Telephone: 508-759-3406

Directions: From Route 24: Take exit 16A (Route 106 East) Follow Route 106 East for 6.8 miles (Route 106 makes several bends and intersections) Turn Left on Pond St. travel for 0.4 miles. Turn Left onto Washington St for 50 feet. Turn right onto Pond St, travel for 1.8 miles. Turn right onto Elm St. and travel 0.2 miles, entrance to the parking lot will be on your left.

Tuesday, May 10, 2011

Why are bog turtles getting sick?

Photo credit: Julie Larsen Maher/Wildlife Conservation Society.

Smallest turtle in the land becomes more scarce

Wildlife Conservation Society's Bronx Zoo veterinarians partner with U.S. Fish & Wildlife Service to examine recent mortality increase in tiny bog turtles

The Wildlife Conservation Society's Bronx Zoo veterinarians, U.S. Fish & Wildlife Service, New York State Department of Environmental Conservation, and the Massachusetts Natural Heritage and Endangered Species Program have joined forces to answer a perplexing wildlife question: Why are bog turtles getting sick?

The dilemma shines a light on North America's smallest turtle; an adult bog turtle reaches only 4.5 inches in length and as many ounces. Wildlife managers working in a few known bog turtle habitats in the Northeast have reported higher than average mortality rates for these threatened reptiles in the past few years.

To determine the cause of the increase in mortality at some sites and identify the baseline health condition at other sites, WCS's Global Health Program—based at the Bronx Zoo—is lending its expertise in wildlife health assessments. WCS health experts have joined federal and state wildlife managers in the field at locations in New York State and Massachusetts.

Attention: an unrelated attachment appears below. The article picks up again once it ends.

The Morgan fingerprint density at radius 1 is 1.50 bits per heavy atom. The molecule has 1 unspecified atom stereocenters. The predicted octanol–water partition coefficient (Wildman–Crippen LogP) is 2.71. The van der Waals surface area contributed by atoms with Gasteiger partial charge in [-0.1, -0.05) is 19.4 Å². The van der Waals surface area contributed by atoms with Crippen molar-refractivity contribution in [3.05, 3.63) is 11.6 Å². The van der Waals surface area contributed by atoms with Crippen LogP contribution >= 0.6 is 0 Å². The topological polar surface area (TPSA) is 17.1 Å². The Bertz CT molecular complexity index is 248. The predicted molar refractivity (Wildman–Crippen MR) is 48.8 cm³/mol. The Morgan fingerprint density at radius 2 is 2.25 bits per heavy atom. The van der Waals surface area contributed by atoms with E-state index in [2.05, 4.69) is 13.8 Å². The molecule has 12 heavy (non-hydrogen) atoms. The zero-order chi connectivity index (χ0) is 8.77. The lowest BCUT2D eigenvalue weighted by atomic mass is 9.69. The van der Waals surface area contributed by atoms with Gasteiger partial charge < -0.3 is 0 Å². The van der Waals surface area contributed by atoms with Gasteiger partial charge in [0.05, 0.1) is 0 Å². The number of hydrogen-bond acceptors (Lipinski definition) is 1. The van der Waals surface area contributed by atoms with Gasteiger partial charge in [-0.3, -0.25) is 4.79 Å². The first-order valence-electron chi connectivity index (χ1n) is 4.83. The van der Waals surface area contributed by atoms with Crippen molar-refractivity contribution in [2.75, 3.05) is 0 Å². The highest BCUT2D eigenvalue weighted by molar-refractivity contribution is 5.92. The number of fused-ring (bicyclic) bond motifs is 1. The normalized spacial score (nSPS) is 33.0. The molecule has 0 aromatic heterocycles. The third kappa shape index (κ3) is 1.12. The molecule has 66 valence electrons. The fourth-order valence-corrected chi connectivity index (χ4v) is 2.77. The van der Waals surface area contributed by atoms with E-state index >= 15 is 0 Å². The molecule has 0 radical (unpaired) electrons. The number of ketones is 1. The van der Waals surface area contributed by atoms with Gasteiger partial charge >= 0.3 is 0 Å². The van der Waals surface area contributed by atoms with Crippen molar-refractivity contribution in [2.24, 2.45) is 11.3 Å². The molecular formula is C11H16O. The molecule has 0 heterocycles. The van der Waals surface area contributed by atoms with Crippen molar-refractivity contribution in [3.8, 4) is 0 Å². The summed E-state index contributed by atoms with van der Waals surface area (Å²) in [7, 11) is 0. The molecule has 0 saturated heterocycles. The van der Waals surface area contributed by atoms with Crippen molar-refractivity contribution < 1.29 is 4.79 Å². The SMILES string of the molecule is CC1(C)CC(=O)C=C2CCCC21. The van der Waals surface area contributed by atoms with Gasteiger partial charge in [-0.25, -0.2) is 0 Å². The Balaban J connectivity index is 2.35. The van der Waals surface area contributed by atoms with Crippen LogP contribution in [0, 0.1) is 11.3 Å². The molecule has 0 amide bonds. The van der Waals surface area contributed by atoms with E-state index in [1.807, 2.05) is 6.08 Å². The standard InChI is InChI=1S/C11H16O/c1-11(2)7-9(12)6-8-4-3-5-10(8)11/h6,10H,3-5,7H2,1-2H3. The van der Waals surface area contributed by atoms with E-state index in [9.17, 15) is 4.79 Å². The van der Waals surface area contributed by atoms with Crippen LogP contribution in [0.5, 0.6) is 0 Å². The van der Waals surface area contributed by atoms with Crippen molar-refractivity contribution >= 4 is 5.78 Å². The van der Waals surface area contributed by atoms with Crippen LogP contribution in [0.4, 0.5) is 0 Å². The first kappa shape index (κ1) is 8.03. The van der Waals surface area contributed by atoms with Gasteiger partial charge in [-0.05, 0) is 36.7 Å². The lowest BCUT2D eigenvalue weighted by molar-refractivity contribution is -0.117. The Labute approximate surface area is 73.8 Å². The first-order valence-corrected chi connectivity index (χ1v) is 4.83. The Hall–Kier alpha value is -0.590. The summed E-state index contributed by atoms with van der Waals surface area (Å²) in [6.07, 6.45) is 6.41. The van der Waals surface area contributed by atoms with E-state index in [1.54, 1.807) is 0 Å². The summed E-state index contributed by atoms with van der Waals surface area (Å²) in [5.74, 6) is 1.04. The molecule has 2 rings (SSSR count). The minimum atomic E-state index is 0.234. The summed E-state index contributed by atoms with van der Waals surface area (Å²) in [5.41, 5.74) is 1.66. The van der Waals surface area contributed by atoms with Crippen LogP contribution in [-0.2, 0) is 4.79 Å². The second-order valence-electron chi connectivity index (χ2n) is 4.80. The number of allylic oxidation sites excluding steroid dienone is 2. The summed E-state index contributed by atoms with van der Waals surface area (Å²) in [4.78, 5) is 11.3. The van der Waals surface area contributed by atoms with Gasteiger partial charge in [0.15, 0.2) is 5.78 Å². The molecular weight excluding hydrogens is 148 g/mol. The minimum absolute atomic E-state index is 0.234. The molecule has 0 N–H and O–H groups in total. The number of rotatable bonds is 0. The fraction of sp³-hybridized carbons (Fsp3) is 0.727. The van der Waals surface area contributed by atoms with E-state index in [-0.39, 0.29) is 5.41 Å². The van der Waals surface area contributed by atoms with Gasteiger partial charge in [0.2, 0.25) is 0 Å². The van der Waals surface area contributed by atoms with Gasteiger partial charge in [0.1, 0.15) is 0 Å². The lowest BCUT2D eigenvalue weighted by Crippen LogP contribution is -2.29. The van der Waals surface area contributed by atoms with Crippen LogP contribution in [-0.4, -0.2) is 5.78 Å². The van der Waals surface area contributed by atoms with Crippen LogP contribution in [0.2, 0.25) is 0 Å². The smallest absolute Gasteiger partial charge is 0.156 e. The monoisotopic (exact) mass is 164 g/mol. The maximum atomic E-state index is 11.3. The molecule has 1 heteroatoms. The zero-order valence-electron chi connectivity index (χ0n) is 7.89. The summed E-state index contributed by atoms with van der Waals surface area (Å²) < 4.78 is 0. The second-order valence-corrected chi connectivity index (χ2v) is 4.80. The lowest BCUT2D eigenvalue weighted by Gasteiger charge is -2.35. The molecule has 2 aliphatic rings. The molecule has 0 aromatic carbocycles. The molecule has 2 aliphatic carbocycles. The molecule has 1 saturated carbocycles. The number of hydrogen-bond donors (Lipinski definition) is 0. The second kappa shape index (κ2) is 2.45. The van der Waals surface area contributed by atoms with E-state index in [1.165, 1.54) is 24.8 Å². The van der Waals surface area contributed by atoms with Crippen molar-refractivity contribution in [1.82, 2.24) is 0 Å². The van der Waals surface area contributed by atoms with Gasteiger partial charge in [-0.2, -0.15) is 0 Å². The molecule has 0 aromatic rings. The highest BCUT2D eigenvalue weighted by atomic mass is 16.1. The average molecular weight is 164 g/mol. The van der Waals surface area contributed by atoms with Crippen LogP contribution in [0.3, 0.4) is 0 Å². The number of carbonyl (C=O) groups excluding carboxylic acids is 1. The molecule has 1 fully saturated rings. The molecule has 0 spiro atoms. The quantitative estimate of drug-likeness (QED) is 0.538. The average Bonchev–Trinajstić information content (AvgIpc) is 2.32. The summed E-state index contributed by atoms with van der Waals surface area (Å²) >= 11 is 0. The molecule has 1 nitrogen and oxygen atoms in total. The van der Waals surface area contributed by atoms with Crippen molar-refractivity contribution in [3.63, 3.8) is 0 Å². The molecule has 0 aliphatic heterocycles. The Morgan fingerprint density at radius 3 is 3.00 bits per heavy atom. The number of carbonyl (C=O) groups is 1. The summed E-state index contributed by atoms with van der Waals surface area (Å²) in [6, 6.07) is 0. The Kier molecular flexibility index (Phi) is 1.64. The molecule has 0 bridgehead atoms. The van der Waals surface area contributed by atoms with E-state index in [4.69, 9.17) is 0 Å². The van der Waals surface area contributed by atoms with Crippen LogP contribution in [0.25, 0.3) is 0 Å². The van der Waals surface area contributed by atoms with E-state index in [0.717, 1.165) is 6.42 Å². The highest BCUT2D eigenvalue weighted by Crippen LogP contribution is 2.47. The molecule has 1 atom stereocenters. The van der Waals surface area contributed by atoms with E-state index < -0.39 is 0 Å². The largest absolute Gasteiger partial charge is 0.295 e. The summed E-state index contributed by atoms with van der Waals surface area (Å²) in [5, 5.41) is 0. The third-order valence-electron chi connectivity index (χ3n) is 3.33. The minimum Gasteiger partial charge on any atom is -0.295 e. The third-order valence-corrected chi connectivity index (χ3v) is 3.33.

The bog turtle team is currently locating wild turtles for health assessments to determine these baseline conditions and possibly identify a common cause to explain recent turtle mortality. After conducting a physical exam of individual turtles, health experts will collect a number of samples—blood, feces, cloacal swabs, biopsies—for later analysis.

"We're conducting a broad screening in order to identify a cause or causes for the increase in bog turtle deaths," said Dr. Bonnie Raphael, WCS's Department Head for Wildlife Medicine. "This information will be used to help determine if these recent losses are attributable to infectious disease, environmental perturbations, or other factors."

Although there are no reliable range-wide population estimates for bog turtles, the species is currently protected on state, national, and international levels. The number of known habitats for the threatened northern population of the bog turtle—which has a patchy distribution stretching from Massachusetts to Maryland—is shrinking. The bog turtle is federally listed as "Threatened," and is "Endangered" in New York State and Massachusetts. All international trade in the species is prohibited through CITES (Convention on International Trade in Endangered Species).